Given their belief in a limited amount of available goods and resources in the world, coupled with the cultural belief that, because everyone was created in the image of God, everyone was entitled to their own fair share of those goods, it was a small step to the conclusion that anyone who accumulated more wealth than others did so by unjustly depriving their neighbors of their own rightful portion.
There are kids, teens, and adults at your church that are LGBTQ+. They’re wondering if there’s a place for them. And more will be coming. Or maybe they won’t. Not because they aren’t seeking Christ, community, and Biblical truth, but because they’re tired of being rejected. They're tired of looking for the exit.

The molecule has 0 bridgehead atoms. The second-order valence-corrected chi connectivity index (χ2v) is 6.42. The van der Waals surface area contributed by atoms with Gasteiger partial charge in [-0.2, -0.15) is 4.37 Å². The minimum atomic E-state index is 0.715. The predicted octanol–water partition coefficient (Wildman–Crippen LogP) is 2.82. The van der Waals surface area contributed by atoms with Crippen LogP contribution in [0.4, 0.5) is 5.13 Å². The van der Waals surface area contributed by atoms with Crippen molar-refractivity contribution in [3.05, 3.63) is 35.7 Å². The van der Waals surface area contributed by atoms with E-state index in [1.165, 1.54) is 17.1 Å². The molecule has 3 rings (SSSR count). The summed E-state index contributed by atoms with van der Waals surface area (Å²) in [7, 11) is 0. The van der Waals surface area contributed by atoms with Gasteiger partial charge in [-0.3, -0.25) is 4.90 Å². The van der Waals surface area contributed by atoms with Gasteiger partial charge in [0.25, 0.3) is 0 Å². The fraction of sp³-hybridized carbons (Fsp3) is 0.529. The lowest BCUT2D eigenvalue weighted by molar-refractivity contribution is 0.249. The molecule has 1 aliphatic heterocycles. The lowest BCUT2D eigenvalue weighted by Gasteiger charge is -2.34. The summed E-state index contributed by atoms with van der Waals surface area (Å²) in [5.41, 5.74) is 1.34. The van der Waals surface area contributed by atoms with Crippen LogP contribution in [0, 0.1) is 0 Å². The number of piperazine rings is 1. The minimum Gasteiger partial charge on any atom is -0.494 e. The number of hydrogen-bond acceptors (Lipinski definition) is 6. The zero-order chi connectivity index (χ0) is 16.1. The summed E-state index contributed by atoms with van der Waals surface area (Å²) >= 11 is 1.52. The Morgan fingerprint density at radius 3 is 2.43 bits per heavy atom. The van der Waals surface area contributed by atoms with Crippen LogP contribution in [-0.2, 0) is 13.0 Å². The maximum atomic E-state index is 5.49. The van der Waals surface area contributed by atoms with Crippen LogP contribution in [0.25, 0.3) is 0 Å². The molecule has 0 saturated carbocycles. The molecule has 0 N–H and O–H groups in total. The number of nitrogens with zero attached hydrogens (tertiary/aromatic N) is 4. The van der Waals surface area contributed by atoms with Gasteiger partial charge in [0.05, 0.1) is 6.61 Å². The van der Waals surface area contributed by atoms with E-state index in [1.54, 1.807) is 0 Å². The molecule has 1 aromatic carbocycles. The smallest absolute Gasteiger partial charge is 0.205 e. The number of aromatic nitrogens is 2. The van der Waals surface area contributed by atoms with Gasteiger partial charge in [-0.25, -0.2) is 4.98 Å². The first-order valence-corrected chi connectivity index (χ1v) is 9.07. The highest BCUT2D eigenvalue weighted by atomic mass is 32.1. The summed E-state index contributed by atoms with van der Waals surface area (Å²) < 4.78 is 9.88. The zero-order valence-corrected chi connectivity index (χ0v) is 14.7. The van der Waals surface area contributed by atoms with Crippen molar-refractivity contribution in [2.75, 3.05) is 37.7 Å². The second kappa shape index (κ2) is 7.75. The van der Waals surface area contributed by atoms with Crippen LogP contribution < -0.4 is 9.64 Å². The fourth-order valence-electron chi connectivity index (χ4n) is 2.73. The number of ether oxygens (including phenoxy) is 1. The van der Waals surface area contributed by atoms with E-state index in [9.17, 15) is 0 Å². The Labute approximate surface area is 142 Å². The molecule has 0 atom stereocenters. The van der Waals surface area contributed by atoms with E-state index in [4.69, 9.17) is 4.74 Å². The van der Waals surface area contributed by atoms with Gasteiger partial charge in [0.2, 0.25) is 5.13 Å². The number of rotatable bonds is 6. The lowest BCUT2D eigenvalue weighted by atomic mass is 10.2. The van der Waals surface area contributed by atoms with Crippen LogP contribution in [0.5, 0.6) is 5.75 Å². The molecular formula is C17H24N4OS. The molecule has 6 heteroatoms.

The loved one is in prison, the hospital, hospice, quarantine, or serving abroad. Some extended families face all of these circumstances at once right now. Yet the scriptures don’t avoid the expectation to feel joy.
Endorsing, pledging one’s allegiance, and putting undue hope and trust in a human leader counts as “worshipping and serving,” and idolatry that must be named and renounced. Jeremiah’s words ring as a highly relevant warning at this moment in America.
Genesis 1:27 is significant for those of us who once were blissfully unaware of the depths of abuse in our churches, for it secures our understanding of who and what people are. Despite any theology or ideology or actions to the contrary, people are people. They are not objects.
Fully understanding how American democracy went all the way to the brink in 2020 will take years of study, and we must embark upon it in a spirit of honesty and courage. But in the days between the election and inauguration, scripture is inspiring me to look forward.